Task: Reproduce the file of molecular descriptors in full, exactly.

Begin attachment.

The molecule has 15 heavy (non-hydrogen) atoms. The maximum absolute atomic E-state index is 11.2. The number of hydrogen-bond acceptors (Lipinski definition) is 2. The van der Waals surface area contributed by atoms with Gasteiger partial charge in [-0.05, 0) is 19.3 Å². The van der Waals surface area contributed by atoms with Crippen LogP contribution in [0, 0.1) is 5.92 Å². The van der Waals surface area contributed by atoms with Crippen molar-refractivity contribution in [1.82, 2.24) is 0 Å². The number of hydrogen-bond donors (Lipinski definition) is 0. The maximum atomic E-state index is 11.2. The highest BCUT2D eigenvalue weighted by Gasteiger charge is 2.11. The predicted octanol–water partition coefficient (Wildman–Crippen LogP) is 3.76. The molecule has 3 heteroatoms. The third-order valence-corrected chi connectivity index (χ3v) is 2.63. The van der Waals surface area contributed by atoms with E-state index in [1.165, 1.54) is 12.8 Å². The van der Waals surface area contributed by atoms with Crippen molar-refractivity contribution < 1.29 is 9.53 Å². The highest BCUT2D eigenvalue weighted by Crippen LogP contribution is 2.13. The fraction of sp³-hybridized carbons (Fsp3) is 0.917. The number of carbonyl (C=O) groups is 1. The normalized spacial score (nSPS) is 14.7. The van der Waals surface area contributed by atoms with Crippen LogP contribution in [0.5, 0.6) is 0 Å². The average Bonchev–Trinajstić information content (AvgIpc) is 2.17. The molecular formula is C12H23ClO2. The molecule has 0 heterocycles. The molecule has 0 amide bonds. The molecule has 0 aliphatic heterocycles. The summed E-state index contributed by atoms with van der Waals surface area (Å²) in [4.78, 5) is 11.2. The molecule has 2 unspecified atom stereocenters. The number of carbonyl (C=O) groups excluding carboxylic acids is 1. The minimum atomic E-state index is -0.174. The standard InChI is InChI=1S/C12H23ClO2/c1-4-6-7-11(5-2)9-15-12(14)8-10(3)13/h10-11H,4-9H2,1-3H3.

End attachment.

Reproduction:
The molecule has 15 heavy (non-hydrogen) atoms. The maximum absolute atomic E-state index is 11.2. The number of hydrogen-bond acceptors (Lipinski definition) is 2. The van der Waals surface area contributed by atoms with Gasteiger partial charge in [-0.05, 0) is 19.3 Å². The van der Waals surface area contributed by atoms with Crippen LogP contribution in [0, 0.1) is 5.92 Å². The van der Waals surface area contributed by atoms with Crippen molar-refractivity contribution in [1.82, 2.24) is 0 Å². The number of hydrogen-bond donors (Lipinski definition) is 0. The maximum atomic E-state index is 11.2. The highest BCUT2D eigenvalue weighted by Gasteiger charge is 2.11. The predicted octanol–water partition coefficient (Wildman–Crippen LogP) is 3.76. The molecule has 3 heteroatoms. The third-order valence-corrected chi connectivity index (χ3v) is 2.63. The van der Waals surface area contributed by atoms with E-state index in [1.165, 1.54) is 12.8 Å². The van der Waals surface area contributed by atoms with Crippen molar-refractivity contribution < 1.29 is 9.53 Å². The highest BCUT2D eigenvalue weighted by Crippen LogP contribution is 2.13. The fraction of sp³-hybridized carbons (Fsp3) is 0.917. The number of carbonyl (C=O) groups is 1. The normalized spacial score (nSPS) is 14.7. The van der Waals surface area contributed by atoms with Crippen LogP contribution in [0.5, 0.6) is 0 Å². The average Bonchev–Trinajstić information content (AvgIpc) is 2.17. The molecular formula is C12H23ClO2. The molecule has 0 heterocycles. The molecule has 0 amide bonds. The molecule has 0 aliphatic heterocycles. The summed E-state index contributed by atoms with van der Waals surface area (Å²) in [4.78, 5) is 11.2. The molecule has 2 unspecified atom stereocenters. The number of carbonyl (C=O) groups excluding carboxylic acids is 1. The minimum atomic E-state index is -0.174. The standard InChI is InChI=1S/C12H23ClO2/c1-4-6-7-11(5-2)9-15-12(14)8-10(3)13/h10-11H,4-9H2,1-3H3.